Healing in Healthcare Spaces

Incorporating the principles of feng shui in experiential health care design at Rejuvenation Health.
Photo courtesy of Rejuvenation Health

By Dr. Gerry Curatola

When Dr. Gerry Curatola, a renowned biologic cosmetic dentist, launched Rejuvenation Dentistry in 2007, he turned to the principles of feng shui for an experiential design for his office. Now, with Rejuvenation Health, the integrative wellness center in the heart of East Hampton Village that opened in 2019, and a new flagship office for Rejuvenation Dentistry planned on Fifth Avenue in Manhattan, he returns to the environmental psychology that channels “chi energy” in the office environment to support his holistic health care values with his patients. Here, he tells Purist about it:

In 2006, I attended a corporate leadership retreat hosted by Starizon Studio, a management consulting firm, in Keystone, Colorado. It profoundly changed my approach to the health care workplace environment with the simple but powerful belief that the challenges we face in our respective workplaces will be met only through transformational change, not incremental improvement. Studying design philosophies that could create transformational experiences that most closely mirrored the health care values I wanted for my patients, it was feng shui, an ancient Chinese design psychology, that energetically and environmentally supports health and wellness.

When I began this process, I recognized that the old standard dentist’s office layout, along with the sound of the drill whirling and the smell of clove oil permeating throughout, needed to go like the Betamax and 8-track cassette deck. The whole energy in most health care offices, especially dental offices, is bad; most people visit only out of necessity, like death and taxes. I knew I had to change that, and create a space that celebrated wellness in every way—the look, feel and even smell of the space. I wanted it to be welcoming, calming and supportive. In my first architect’s meeting, I actually placed the yin-yang symbol over the whole rectangular shape of the office space on the blueprint and told the architect that this had to be incorporated into the layout. I explained that there needed to be two distinct environments in the dental office: a yin space (passive energy), the feng shui energy of relaxation, which was essential at the front desk reception and consultation area; and a yang space (active energy), the feng shui energy expressed in strong, vibrant sounds and colors, bright lights, and upward-moving energy, in the clinical areas. The two distinct environments balance each other, creating a positive harmonic spirit that channels what is called the “chi energy” in the space. It has flow and works like a charm. The Park Avenue project received an AIA design award after its completion.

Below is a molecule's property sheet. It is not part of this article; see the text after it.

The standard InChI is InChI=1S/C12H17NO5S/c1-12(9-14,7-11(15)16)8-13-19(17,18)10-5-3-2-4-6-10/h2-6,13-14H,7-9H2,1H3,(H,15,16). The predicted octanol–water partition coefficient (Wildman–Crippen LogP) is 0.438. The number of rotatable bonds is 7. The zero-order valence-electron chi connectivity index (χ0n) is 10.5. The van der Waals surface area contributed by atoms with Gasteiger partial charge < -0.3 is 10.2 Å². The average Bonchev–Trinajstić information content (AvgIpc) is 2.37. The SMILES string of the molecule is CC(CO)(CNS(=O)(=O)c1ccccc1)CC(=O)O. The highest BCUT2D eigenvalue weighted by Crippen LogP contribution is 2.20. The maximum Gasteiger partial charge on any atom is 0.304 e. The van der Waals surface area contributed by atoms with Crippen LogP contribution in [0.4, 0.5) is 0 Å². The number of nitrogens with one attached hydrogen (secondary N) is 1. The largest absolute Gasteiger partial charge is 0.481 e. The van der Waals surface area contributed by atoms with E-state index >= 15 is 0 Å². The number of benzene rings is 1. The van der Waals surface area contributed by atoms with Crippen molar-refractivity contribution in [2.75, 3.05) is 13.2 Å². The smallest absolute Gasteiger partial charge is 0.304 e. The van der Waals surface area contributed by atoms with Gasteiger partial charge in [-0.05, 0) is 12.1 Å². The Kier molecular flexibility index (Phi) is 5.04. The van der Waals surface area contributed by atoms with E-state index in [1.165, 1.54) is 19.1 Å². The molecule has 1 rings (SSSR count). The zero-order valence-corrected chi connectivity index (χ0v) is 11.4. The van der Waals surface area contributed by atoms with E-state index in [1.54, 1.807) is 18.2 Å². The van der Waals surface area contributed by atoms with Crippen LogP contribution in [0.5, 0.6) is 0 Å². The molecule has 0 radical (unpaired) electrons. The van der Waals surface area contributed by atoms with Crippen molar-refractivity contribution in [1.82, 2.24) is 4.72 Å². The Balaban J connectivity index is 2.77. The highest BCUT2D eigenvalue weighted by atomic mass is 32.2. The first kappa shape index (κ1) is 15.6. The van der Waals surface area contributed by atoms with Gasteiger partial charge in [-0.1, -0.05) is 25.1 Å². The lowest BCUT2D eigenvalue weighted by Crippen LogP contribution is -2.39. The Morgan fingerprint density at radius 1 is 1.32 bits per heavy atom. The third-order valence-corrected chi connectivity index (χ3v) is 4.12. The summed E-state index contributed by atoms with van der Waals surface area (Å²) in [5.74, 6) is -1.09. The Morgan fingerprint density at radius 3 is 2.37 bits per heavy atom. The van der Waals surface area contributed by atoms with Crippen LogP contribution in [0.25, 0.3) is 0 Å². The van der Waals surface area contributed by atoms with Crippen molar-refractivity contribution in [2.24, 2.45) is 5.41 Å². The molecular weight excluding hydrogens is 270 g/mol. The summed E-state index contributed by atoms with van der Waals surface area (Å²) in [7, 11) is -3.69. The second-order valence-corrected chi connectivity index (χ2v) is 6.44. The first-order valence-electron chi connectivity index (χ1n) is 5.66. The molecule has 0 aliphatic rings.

At Rejuvenation Health in East Hampton, there is a wellness apothecary; Reiki, acupuncture, and IV vitamin infusions are provided in a very peaceful, nurturing environment. Perhaps the best design feature is the tranquil garden, the perfect setting for the personal and group meditation classes we are now offering.

Dr. Gerry Curatola

The Fifth Avenue space is especially exciting since there are 12 windows on ground level across from an iconic view of Central Park. I know that this oasis of green needs to be brought into the space, because in feng shui, an expansive garden confers helpful yang and dragon energy, which in turn energizes a space for health and happiness. What could be better in the heart of New York City than a wellness space for mind, body and spirit?

Dr. Curatola is a frequent contributor to Purist; rejuvdentist.com; rejuv-health.com.